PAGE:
8. 4 out of 5

    Frau Bucher

    I was in a workshop with the author where I read an earlier version of this book. It's an extraordinary collection that somehow feels both intimate yet sweeping in scope. At its center are a mother and son, who are vivid, frustrating yet always deeply human characters. This sparkling work is full of memorable moments, sometimes funny, sometimes heartbreaking, always beautifully observed. I was in a workshop with the author where I read an earlier version of this book. It's an extraordinary collection that somehow feels both intimate yet sweeping in scope. At its center are a mother and son, who are vivid, frustrating yet always deeply human characters. This sparkling work is full of memorable moments, sometimes funny, sometimes heartbreaking, always beautifully observed.

  9. 5 out of 5

    David Waage

    The main character of this book is incredibly complicated and compelling -- sometimes she made me laugh; sometimes I wanted to smack her. She can be manipulative and cunning, and she can also be incredibly generous and selfless. I loved the fact that the stories showed so many different sides of the characters involved. It felt more like a novel than a collection of stories.

  10. 5 out of 5

    Mike Karpa

    Sometimes books are described as "compelling" or "engaging." This one is not; it's better. The writing is straightforward, unpretentious. Nothing about it ever feels manipulative or trying to hard (which is what "compelling," "engaging" and (gag) "relatable" have come to mean, for me). Heike, Stewart, Galina and the father (he did have one story of his own, which came at a good spot) all felt like real people to me. And people whose stories I rarely encounter in fiction, although I encounter the Sometimes books are described as "compelling" or "engaging." This one is not; it's better. The writing is straightforward, unpretentious. Nothing about it ever feels manipulative or trying to hard (which is what "compelling," "engaging" and (gag) "relatable" have come to mean, for me). Heike, Stewart, Galina and the father (he did have one story of his own, which came at a good spot) all felt like real people to me. And people whose stories I rarely encounter in fiction, although I encounter them often enough in real life. The settings and stories all felt tangible to me, without the annoying forced details and metaphors that can clutter up modern fiction. I was more than impressed--I was interested. And frustrated. And angry. And rooting for them, each in turn, all in turn. I have been kind of looking for this book for a while without knowing it, and was/am delighted to have finally found it.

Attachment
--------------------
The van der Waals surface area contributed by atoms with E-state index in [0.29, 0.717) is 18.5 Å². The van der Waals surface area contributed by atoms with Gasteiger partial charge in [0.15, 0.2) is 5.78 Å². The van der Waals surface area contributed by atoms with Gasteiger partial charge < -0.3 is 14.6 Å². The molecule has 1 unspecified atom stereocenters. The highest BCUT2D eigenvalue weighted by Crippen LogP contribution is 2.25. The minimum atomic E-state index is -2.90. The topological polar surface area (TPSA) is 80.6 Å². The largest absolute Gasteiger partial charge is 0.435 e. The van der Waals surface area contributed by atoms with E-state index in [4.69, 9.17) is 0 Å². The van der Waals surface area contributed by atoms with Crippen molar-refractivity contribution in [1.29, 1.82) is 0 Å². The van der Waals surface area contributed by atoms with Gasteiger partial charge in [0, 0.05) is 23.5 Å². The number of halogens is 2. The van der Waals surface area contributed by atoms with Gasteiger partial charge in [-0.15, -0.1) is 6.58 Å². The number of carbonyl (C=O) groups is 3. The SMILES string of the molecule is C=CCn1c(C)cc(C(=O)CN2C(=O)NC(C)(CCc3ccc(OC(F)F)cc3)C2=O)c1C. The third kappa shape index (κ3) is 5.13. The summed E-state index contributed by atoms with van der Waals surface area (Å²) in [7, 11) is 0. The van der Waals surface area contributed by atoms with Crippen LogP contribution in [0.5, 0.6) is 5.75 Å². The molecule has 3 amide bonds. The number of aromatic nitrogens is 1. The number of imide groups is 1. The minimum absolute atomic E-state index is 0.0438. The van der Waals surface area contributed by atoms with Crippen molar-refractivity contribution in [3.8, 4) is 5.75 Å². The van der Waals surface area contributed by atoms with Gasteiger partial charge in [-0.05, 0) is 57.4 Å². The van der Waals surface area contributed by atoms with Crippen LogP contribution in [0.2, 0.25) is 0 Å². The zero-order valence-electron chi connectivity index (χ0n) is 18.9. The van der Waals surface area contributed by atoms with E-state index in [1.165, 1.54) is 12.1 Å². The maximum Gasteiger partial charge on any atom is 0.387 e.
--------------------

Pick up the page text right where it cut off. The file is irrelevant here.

11. 5 out of 5

    David Messier